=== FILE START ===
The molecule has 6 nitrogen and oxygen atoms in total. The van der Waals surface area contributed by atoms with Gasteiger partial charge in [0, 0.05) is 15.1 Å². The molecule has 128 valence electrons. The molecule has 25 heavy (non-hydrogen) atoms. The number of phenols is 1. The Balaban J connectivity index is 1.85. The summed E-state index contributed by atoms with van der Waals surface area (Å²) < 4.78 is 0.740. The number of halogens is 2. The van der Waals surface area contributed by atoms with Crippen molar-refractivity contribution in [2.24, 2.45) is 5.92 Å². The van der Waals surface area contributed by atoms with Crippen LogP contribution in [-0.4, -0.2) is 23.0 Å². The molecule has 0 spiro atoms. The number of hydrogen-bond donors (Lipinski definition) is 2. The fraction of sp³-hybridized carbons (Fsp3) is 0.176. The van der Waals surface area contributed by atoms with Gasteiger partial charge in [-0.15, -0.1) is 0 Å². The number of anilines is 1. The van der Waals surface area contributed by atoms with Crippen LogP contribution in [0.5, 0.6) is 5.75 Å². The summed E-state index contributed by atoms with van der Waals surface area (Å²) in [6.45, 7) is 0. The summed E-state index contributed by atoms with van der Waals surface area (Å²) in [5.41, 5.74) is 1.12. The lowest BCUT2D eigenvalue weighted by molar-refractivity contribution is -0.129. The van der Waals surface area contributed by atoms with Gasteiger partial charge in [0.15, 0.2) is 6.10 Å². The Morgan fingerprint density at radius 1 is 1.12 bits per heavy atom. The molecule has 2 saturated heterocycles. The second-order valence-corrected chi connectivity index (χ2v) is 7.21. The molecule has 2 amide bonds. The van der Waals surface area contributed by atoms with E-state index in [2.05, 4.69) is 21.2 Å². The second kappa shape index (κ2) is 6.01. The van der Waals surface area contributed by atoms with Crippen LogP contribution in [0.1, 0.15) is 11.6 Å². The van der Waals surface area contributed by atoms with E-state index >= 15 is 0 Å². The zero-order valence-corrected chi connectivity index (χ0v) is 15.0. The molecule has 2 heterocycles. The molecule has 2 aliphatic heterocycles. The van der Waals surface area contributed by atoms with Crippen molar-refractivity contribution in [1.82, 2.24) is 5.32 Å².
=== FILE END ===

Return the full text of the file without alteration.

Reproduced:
The molecule has 6 nitrogen and oxygen atoms in total. The van der Waals surface area contributed by atoms with Gasteiger partial charge in [0, 0.05) is 15.1 Å². The molecule has 128 valence electrons. The molecule has 25 heavy (non-hydrogen) atoms. The number of phenols is 1. The Balaban J connectivity index is 1.85. The summed E-state index contributed by atoms with van der Waals surface area (Å²) < 4.78 is 0.740. The number of halogens is 2. The van der Waals surface area contributed by atoms with Crippen molar-refractivity contribution in [2.24, 2.45) is 5.92 Å². The van der Waals surface area contributed by atoms with Crippen LogP contribution in [-0.4, -0.2) is 23.0 Å². The molecule has 0 spiro atoms. The number of hydrogen-bond donors (Lipinski definition) is 2. The fraction of sp³-hybridized carbons (Fsp3) is 0.176. The van der Waals surface area contributed by atoms with Gasteiger partial charge in [-0.15, -0.1) is 0 Å². The number of anilines is 1. The van der Waals surface area contributed by atoms with Crippen LogP contribution in [0.5, 0.6) is 5.75 Å². The summed E-state index contributed by atoms with van der Waals surface area (Å²) in [6.45, 7) is 0. The summed E-state index contributed by atoms with van der Waals surface area (Å²) in [5.41, 5.74) is 1.12. The lowest BCUT2D eigenvalue weighted by molar-refractivity contribution is -0.129. The van der Waals surface area contributed by atoms with Gasteiger partial charge in [0.15, 0.2) is 6.10 Å². The Morgan fingerprint density at radius 1 is 1.12 bits per heavy atom. The molecule has 2 saturated heterocycles. The second-order valence-corrected chi connectivity index (χ2v) is 7.21. The molecule has 2 amide bonds. The van der Waals surface area contributed by atoms with E-state index in [2.05, 4.69) is 21.2 Å². The second kappa shape index (κ2) is 6.01. The van der Waals surface area contributed by atoms with Crippen LogP contribution in [0.1, 0.15) is 11.6 Å². The van der Waals surface area contributed by atoms with E-state index >= 15 is 0 Å². The zero-order valence-corrected chi connectivity index (χ0v) is 15.0. The molecule has 2 heterocycles. The molecule has 2 aliphatic heterocycles. The van der Waals surface area contributed by atoms with Crippen molar-refractivity contribution in [1.82, 2.24) is 5.32 Å².